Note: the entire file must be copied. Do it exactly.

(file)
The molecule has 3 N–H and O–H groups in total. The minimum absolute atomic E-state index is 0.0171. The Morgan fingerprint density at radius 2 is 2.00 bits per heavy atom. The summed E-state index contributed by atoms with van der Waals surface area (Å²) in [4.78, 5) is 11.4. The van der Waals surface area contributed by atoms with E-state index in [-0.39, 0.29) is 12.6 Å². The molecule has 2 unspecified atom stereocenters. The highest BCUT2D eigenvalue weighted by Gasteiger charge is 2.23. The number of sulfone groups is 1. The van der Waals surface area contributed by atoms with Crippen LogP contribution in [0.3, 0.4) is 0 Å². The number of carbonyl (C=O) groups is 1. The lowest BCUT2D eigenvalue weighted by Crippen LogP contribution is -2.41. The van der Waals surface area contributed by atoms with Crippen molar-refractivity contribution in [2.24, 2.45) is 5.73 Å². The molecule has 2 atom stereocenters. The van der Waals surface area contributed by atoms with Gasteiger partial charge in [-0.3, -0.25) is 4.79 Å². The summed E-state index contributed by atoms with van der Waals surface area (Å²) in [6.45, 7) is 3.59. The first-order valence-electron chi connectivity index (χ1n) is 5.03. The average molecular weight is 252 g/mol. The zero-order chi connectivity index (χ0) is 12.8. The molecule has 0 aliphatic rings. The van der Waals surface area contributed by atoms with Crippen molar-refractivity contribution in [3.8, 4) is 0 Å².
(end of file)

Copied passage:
The molecule has 3 N–H and O–H groups in total. The minimum absolute atomic E-state index is 0.0171. The Morgan fingerprint density at radius 2 is 2.00 bits per heavy atom. The summed E-state index contributed by atoms with van der Waals surface area (Å²) in [4.78, 5) is 11.4. The van der Waals surface area contributed by atoms with E-state index in [-0.39, 0.29) is 12.6 Å². The molecule has 2 unspecified atom stereocenters. The highest BCUT2D eigenvalue weighted by Gasteiger charge is 2.23. The number of sulfone groups is 1. The van der Waals surface area contributed by atoms with Crippen LogP contribution in [0.3, 0.4) is 0 Å². The number of carbonyl (C=O) groups is 1. The lowest BCUT2D eigenvalue weighted by Crippen LogP contribution is -2.41. The van der Waals surface area contributed by atoms with Crippen molar-refractivity contribution in [2.24, 2.45) is 5.73 Å². The molecule has 2 atom stereocenters. The van der Waals surface area contributed by atoms with Gasteiger partial charge in [-0.3, -0.25) is 4.79 Å². The summed E-state index contributed by atoms with van der Waals surface area (Å²) in [6.45, 7) is 3.59. The first-order valence-electron chi connectivity index (χ1n) is 5.03. The average molecular weight is 252 g/mol. The zero-order chi connectivity index (χ0) is 12.8. The molecule has 0 aliphatic rings. The van der Waals surface area contributed by atoms with Crippen molar-refractivity contribution in [3.8, 4) is 0 Å².